29 October 2016

One giant leap for gaskind


This is how the program note must perforce begin:  Like many another composer, from the first that I listened to Debussy’s exquisite Sonata, it has been my wish to write a trio for flute, viola and harp — a sound world which is at once rich, and delicate.  I remember clearly the afternoon when I was in the Andrews Library at the College of Wooster, listening to an LP recording while following the score.  The Debussy trio is a kind of event in my musical life.

Decades later, I set to writing just such a piece.  How?

First, I said to myself, “Forget Debussy.”  (If I have not been clear:  I love a great deal of Debussy’s music, and this piece in particular;  so this is not any statement of artistic hostility.)  The aural beauty of this combination of instruments was revealed to me by the Debussy piece, but the last thing I wanted to do was, write “my version of” the Debussy Sonata.

Second, the palette thus scraped back down to the wood, the answer was obvious:  write your own piece, and these are the instruments to employ in the piece.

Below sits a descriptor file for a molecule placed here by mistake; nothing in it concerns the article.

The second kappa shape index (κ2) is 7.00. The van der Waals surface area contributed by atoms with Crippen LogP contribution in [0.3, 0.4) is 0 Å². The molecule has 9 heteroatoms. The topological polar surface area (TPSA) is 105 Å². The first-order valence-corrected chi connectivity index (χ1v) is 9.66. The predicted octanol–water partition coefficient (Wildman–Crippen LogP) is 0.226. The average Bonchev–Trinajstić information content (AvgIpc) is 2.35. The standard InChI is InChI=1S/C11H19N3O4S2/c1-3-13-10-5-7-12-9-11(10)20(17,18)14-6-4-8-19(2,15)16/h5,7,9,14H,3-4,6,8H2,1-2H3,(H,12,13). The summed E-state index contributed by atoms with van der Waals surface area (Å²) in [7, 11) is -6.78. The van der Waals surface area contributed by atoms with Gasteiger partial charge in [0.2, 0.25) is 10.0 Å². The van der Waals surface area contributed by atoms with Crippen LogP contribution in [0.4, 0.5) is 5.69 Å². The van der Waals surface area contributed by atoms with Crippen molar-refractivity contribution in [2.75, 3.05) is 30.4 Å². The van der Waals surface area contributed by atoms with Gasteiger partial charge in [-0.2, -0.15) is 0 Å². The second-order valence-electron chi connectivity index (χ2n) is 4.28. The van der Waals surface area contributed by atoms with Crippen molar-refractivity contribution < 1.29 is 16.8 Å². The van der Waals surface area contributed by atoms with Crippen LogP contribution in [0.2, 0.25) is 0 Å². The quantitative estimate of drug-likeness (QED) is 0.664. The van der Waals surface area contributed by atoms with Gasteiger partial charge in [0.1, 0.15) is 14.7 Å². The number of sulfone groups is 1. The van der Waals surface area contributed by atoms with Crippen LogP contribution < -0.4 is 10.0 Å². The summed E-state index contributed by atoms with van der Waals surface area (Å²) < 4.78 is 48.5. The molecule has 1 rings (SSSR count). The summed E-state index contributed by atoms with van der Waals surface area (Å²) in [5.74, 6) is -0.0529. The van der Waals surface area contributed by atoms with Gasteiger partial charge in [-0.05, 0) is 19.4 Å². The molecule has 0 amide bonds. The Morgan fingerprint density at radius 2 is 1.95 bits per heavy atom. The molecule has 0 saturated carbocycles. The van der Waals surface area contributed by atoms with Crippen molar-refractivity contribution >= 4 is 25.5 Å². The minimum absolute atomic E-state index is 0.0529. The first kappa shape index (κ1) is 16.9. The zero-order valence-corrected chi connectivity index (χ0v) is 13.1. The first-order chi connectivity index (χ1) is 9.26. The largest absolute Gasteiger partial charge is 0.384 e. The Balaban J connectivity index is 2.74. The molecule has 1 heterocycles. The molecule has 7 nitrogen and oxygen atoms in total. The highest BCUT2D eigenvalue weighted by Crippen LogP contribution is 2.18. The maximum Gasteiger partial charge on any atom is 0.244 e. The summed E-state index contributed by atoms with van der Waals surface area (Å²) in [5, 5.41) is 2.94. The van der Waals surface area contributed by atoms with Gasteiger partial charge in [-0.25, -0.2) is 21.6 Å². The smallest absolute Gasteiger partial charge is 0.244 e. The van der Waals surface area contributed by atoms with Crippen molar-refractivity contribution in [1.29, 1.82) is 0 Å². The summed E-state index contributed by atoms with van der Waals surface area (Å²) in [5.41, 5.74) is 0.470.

The title is a double pun, and yet the second pun did not occur to me consciously until I set to writing these notes.

The first pun adapts an au courant phrase for a metric of the individual’s environmental impact.  My idea is that, befitting the ensemble’s capacity for delicacy, we want an airier impact.  And “footprint” in music suggests the dance, which ties in to the before-today-unconscious second pun.

One of the ballets Prokofiev composed for Dyagilev’s Saisons russes in Paris, a sort of celebration of the Workers’ Paradise at a time when the West was still intrigued by the new socio-economic system in Moscow, is « Le pas d'acier », The Steel Step.  This may seem a contradiction.  I am quite a fan of this ballet;  but I do not believe I had it in mind when I wrote my trio.  Why it may seem a contradiction is, I find the counterpoint between the two titles (Steel Step, Oxygen Footprint) quite winning.  I almost wish I could say I HAD meant it.

Because, in a sense, we might consider my piece a sort of ballet suite in miniature, starting at a vigorous pace and with a frequent emphasis on syncopation.  By stages, the music makes its way to a kind of dreamy-yet-insistent gigue (jig).  And the becalmed-intense emotional core of the piece has a distant family resemblance to Stravinsky’s Rite of Spring.

And with observing that Debussy and Stravinsky once sat down together, to play the four-hands rehearsal reduction of that celebrated ballet, these program notes have come full circle.

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